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Lot
14312

Canada: George V 1936 Dot cent, Ex: John Jay Pittman Collection. KM28, MS63 Red PCGS. This piece is extremely well struck with a ver...

2004 (HWCA) New York Signature Sale #340

 
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Auction Ended On: Jan 12, 2004
Item Activity: 9 Internet/mail/phone bidders
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Description:
George V 1936 Dot cent, Ex: John Jay Pittman Collection. KM28, MS63 Red PCGS. This piece is extremely well struck with a very sharp edge. It has been lightly lacquered at the Mint, as was the practice at the time. There is some spotting on the obverse and a notable planchet flaw on the reverse at the 3 of the date, as well as some planchet roughness near the right maple leaf. The planchet flaw and planchet roughness lend strong credence to this piece as the only Mint State example of the three known Dot cents, and this example does have distinctly different surfaces from the other two Dot cents.
This is far and away the most famous of the Dot cents, being the one stolen from the Pittman home in 1964 and later returned (with scratches in the right obverse field) in an envelope with other coins. In early 1936, George V passed away and was succeeded by his son King Edward VIII. As was common practice, for the remainder of 1936 the coinage continued to have the effigy of King George V. Toward the end of the year, models were made and dies produced with the effigy of King Edward VIII, but upon Edward's abdication the dies were no longer valid and a severe shortage of Canadian 1, 10, and 25 cent pieces arose in early 1937. Because of the shortage, Canada was forced to continue producing coins dated 1936 with the portrait of King George V. Canadian authorities felt a need to distinguish this 1937 mintage from the 1936 production, and a small Dot was placed on the reverse of the 1, 10, and 25 cent coins. The Dot is below the date of the 1 cent coin, and under the bow on the wreath of the 10 and 25 cent coins. History tells us that only the 25 cent piece was placed in circulation and that three pieces of the Dot cents are the only surviving examples.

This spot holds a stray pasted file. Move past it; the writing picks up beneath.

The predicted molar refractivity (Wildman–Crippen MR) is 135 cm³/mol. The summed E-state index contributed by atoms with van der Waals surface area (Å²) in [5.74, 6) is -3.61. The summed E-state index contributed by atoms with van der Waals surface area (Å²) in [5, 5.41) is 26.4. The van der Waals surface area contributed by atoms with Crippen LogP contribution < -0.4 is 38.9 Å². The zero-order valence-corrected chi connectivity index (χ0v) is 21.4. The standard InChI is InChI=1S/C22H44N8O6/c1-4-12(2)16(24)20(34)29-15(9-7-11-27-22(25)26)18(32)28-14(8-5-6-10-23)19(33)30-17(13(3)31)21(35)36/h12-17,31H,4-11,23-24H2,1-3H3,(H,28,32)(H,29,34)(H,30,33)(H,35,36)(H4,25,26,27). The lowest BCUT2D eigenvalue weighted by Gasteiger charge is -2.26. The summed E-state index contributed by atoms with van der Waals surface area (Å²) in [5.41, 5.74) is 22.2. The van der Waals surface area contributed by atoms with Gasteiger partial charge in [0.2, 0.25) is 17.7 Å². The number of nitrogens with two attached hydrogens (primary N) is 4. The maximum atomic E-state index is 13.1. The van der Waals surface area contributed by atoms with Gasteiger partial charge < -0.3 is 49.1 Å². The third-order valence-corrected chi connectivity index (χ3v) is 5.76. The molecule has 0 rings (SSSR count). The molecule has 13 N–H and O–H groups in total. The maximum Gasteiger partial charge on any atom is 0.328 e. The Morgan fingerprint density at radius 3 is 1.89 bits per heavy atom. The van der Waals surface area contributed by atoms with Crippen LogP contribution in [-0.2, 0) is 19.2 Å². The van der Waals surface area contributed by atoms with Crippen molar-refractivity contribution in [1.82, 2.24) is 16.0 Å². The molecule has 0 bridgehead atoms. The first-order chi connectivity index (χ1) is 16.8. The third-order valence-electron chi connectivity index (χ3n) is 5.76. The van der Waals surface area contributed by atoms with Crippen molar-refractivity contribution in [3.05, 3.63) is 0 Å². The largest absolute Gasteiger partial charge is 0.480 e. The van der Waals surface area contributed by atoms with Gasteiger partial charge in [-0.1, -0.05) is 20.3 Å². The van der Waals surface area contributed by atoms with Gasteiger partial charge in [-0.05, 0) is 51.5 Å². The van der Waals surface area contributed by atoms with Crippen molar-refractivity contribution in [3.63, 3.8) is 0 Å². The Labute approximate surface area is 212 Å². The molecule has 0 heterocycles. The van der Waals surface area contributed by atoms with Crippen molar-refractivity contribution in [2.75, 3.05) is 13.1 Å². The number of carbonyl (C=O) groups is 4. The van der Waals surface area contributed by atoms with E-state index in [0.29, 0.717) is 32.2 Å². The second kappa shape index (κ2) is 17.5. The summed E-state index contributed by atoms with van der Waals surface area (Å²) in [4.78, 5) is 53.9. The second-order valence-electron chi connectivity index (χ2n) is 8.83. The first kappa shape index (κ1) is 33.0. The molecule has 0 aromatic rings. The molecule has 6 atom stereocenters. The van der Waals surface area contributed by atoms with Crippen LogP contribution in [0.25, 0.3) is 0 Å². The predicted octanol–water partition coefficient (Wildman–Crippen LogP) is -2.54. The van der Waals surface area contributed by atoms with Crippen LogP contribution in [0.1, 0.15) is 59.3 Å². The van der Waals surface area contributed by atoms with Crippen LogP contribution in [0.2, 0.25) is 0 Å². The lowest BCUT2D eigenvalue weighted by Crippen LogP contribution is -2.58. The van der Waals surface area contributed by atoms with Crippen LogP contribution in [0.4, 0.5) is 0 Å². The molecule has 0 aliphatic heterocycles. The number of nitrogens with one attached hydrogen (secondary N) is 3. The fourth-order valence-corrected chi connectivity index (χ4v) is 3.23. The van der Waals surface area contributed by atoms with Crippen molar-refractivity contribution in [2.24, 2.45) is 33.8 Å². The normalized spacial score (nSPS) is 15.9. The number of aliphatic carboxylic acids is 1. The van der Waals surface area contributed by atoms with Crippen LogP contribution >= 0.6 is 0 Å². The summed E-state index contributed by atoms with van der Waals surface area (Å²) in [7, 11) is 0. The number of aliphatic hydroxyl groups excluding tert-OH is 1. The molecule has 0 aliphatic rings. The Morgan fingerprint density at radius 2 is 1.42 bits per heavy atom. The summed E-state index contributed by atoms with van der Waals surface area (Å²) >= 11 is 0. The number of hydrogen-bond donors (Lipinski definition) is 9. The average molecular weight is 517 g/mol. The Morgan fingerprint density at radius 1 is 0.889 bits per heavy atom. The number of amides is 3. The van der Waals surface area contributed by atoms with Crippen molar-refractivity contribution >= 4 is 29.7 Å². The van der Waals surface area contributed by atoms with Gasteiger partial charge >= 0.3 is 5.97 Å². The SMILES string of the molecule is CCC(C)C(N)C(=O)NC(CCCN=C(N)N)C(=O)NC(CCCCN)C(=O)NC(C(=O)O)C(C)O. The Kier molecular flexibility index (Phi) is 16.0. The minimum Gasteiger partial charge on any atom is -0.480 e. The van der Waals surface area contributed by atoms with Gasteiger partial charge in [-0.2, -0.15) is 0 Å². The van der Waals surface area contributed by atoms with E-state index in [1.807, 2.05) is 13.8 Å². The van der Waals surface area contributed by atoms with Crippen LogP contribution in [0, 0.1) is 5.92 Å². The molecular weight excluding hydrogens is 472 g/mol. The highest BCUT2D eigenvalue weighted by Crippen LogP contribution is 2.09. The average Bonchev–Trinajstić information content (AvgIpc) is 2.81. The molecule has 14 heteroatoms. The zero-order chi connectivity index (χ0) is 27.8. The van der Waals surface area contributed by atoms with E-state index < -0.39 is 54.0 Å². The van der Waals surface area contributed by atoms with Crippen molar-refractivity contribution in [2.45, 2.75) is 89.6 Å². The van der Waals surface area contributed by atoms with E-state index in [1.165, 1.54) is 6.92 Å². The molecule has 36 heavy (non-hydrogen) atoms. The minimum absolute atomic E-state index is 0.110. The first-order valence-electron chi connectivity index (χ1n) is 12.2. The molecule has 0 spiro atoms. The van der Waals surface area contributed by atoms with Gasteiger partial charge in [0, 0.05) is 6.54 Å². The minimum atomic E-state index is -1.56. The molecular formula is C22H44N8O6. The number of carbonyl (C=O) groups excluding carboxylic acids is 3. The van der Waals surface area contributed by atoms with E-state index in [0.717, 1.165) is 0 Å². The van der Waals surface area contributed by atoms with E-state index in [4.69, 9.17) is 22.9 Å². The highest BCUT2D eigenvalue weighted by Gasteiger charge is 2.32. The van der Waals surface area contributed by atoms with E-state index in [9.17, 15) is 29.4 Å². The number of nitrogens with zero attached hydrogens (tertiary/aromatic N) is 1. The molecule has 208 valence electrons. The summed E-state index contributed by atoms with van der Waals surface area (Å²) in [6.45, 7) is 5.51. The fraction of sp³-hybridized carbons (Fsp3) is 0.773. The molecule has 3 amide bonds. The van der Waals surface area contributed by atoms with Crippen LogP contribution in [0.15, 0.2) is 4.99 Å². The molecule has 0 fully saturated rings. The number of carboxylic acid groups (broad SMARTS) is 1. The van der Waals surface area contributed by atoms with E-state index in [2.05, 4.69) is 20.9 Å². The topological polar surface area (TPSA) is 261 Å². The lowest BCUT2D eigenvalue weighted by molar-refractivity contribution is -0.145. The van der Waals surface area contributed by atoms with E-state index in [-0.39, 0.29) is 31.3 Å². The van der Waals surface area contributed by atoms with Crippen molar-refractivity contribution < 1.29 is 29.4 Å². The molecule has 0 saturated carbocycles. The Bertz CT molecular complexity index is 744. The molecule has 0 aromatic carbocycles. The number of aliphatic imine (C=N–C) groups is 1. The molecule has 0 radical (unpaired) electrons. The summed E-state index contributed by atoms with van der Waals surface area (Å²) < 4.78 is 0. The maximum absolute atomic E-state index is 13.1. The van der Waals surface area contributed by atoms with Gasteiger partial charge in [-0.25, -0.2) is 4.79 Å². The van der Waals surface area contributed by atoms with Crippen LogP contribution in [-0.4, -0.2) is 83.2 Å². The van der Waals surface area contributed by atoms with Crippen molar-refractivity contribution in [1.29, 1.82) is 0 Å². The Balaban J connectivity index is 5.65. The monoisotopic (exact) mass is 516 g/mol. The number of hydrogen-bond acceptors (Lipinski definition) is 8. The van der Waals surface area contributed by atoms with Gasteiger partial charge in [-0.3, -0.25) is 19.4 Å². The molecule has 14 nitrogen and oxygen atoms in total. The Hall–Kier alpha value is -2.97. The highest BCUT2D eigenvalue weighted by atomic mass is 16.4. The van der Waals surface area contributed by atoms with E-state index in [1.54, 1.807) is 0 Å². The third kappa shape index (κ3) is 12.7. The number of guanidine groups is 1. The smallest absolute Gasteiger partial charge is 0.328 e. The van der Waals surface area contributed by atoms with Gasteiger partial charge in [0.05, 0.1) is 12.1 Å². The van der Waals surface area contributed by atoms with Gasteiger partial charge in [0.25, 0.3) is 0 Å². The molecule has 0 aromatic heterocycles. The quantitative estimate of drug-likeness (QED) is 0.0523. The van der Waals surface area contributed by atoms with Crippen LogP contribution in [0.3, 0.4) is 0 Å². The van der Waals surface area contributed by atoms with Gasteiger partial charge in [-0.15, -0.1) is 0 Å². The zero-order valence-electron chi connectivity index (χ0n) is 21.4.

From the Chet Krause Collection.

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